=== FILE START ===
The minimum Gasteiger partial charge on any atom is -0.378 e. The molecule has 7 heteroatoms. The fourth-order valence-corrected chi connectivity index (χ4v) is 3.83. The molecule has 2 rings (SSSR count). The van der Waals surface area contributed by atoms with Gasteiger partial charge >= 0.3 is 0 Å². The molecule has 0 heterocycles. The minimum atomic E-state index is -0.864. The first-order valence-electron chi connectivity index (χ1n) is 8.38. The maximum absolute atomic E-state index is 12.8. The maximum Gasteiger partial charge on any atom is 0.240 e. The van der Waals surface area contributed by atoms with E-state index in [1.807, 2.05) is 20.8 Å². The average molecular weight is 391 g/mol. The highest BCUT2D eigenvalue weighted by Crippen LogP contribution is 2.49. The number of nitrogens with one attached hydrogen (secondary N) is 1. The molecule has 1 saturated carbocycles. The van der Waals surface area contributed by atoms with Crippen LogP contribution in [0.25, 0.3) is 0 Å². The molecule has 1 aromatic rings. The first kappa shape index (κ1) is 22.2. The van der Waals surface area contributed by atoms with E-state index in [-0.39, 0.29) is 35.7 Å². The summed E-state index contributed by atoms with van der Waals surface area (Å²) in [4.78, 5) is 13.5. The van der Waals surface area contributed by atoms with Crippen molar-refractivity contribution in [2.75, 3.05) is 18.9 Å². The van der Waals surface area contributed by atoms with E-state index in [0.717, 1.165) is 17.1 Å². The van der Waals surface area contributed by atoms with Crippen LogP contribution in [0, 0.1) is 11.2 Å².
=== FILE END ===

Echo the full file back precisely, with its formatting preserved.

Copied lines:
The minimum Gasteiger partial charge on any atom is -0.378 e. The molecule has 7 heteroatoms. The fourth-order valence-corrected chi connectivity index (χ4v) is 3.83. The molecule has 2 rings (SSSR count). The van der Waals surface area contributed by atoms with Gasteiger partial charge >= 0.3 is 0 Å². The molecule has 0 heterocycles. The minimum atomic E-state index is -0.864. The first-order valence-electron chi connectivity index (χ1n) is 8.38. The maximum absolute atomic E-state index is 12.8. The maximum Gasteiger partial charge on any atom is 0.240 e. The van der Waals surface area contributed by atoms with E-state index in [1.807, 2.05) is 20.8 Å². The average molecular weight is 391 g/mol. The highest BCUT2D eigenvalue weighted by Crippen LogP contribution is 2.49. The number of nitrogens with one attached hydrogen (secondary N) is 1. The molecule has 1 saturated carbocycles. The van der Waals surface area contributed by atoms with Crippen LogP contribution in [0.25, 0.3) is 0 Å². The molecule has 1 aromatic rings. The first kappa shape index (κ1) is 22.2. The van der Waals surface area contributed by atoms with E-state index in [-0.39, 0.29) is 35.7 Å². The summed E-state index contributed by atoms with van der Waals surface area (Å²) in [4.78, 5) is 13.5. The van der Waals surface area contributed by atoms with Crippen molar-refractivity contribution in [2.75, 3.05) is 18.9 Å². The van der Waals surface area contributed by atoms with E-state index in [0.717, 1.165) is 17.1 Å². The van der Waals surface area contributed by atoms with Crippen LogP contribution in [0, 0.1) is 11.2 Å².